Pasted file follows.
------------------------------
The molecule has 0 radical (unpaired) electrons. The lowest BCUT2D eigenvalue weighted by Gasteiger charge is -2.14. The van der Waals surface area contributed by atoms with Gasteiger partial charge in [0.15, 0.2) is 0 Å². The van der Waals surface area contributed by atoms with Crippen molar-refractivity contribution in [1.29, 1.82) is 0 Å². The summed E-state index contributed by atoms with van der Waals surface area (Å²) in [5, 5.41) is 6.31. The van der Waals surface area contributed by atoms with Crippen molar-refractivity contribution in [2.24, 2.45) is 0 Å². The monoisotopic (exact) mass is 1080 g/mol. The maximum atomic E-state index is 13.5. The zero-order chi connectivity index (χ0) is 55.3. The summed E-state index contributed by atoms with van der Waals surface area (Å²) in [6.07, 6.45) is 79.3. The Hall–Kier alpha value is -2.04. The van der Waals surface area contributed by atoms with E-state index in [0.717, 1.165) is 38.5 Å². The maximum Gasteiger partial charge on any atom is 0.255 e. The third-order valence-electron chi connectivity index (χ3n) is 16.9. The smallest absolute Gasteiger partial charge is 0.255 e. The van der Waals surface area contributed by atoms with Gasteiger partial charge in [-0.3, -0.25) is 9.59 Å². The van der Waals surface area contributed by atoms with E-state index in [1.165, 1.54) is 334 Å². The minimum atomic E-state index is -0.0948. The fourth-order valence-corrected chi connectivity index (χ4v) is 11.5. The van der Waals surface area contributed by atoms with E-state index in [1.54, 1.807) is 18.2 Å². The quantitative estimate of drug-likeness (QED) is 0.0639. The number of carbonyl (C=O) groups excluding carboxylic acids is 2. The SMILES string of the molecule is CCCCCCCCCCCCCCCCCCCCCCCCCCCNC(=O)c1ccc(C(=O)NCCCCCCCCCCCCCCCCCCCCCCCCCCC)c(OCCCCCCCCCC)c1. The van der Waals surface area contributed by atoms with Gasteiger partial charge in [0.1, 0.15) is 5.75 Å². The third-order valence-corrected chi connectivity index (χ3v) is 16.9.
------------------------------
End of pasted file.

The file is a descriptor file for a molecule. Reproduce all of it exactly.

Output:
The molecule has 0 radical (unpaired) electrons. The lowest BCUT2D eigenvalue weighted by Gasteiger charge is -2.14. The van der Waals surface area contributed by atoms with Gasteiger partial charge in [0.15, 0.2) is 0 Å². The van der Waals surface area contributed by atoms with Crippen molar-refractivity contribution in [1.29, 1.82) is 0 Å². The summed E-state index contributed by atoms with van der Waals surface area (Å²) in [5, 5.41) is 6.31. The van der Waals surface area contributed by atoms with Crippen molar-refractivity contribution in [2.24, 2.45) is 0 Å². The monoisotopic (exact) mass is 1080 g/mol. The maximum atomic E-state index is 13.5. The zero-order chi connectivity index (χ0) is 55.3. The summed E-state index contributed by atoms with van der Waals surface area (Å²) in [6.07, 6.45) is 79.3. The Hall–Kier alpha value is -2.04. The van der Waals surface area contributed by atoms with E-state index in [0.717, 1.165) is 38.5 Å². The maximum Gasteiger partial charge on any atom is 0.255 e. The third-order valence-electron chi connectivity index (χ3n) is 16.9. The smallest absolute Gasteiger partial charge is 0.255 e. The van der Waals surface area contributed by atoms with Gasteiger partial charge in [-0.3, -0.25) is 9.59 Å². The van der Waals surface area contributed by atoms with E-state index in [1.165, 1.54) is 334 Å². The minimum atomic E-state index is -0.0948. The fourth-order valence-corrected chi connectivity index (χ4v) is 11.5. The van der Waals surface area contributed by atoms with E-state index in [1.54, 1.807) is 18.2 Å². The quantitative estimate of drug-likeness (QED) is 0.0639. The number of carbonyl (C=O) groups excluding carboxylic acids is 2. The SMILES string of the molecule is CCCCCCCCCCCCCCCCCCCCCCCCCCCNC(=O)c1ccc(C(=O)NCCCCCCCCCCCCCCCCCCCCCCCCCCC)c(OCCCCCCCCCC)c1. The van der Waals surface area contributed by atoms with Gasteiger partial charge in [0.1, 0.15) is 5.75 Å². The third-order valence-corrected chi connectivity index (χ3v) is 16.9.